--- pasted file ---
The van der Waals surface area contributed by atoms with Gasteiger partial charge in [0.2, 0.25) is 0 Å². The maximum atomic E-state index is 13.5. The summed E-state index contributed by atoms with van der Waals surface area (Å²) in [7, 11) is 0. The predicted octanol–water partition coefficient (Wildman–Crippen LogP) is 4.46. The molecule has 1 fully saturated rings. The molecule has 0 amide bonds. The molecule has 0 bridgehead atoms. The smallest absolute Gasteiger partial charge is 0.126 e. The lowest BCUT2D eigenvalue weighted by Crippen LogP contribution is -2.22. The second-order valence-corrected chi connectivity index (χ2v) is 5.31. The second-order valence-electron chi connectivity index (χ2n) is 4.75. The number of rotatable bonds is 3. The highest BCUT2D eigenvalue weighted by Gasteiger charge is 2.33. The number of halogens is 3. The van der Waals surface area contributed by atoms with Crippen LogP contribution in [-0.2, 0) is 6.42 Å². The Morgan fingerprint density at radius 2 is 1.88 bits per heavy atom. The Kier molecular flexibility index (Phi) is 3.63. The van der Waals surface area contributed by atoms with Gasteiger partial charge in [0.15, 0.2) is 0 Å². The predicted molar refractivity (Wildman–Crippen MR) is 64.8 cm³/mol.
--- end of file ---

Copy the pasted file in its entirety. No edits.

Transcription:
The van der Waals surface area contributed by atoms with Gasteiger partial charge in [0.2, 0.25) is 0 Å². The maximum atomic E-state index is 13.5. The summed E-state index contributed by atoms with van der Waals surface area (Å²) in [7, 11) is 0. The predicted octanol–water partition coefficient (Wildman–Crippen LogP) is 4.46. The molecule has 1 fully saturated rings. The molecule has 0 amide bonds. The molecule has 0 bridgehead atoms. The smallest absolute Gasteiger partial charge is 0.126 e. The lowest BCUT2D eigenvalue weighted by Crippen LogP contribution is -2.22. The second-order valence-corrected chi connectivity index (χ2v) is 5.31. The second-order valence-electron chi connectivity index (χ2n) is 4.75. The number of rotatable bonds is 3. The highest BCUT2D eigenvalue weighted by Gasteiger charge is 2.33. The number of halogens is 3. The van der Waals surface area contributed by atoms with Crippen LogP contribution in [-0.2, 0) is 6.42 Å². The Morgan fingerprint density at radius 2 is 1.88 bits per heavy atom. The Kier molecular flexibility index (Phi) is 3.63. The van der Waals surface area contributed by atoms with Gasteiger partial charge in [0.15, 0.2) is 0 Å². The predicted molar refractivity (Wildman–Crippen MR) is 64.8 cm³/mol.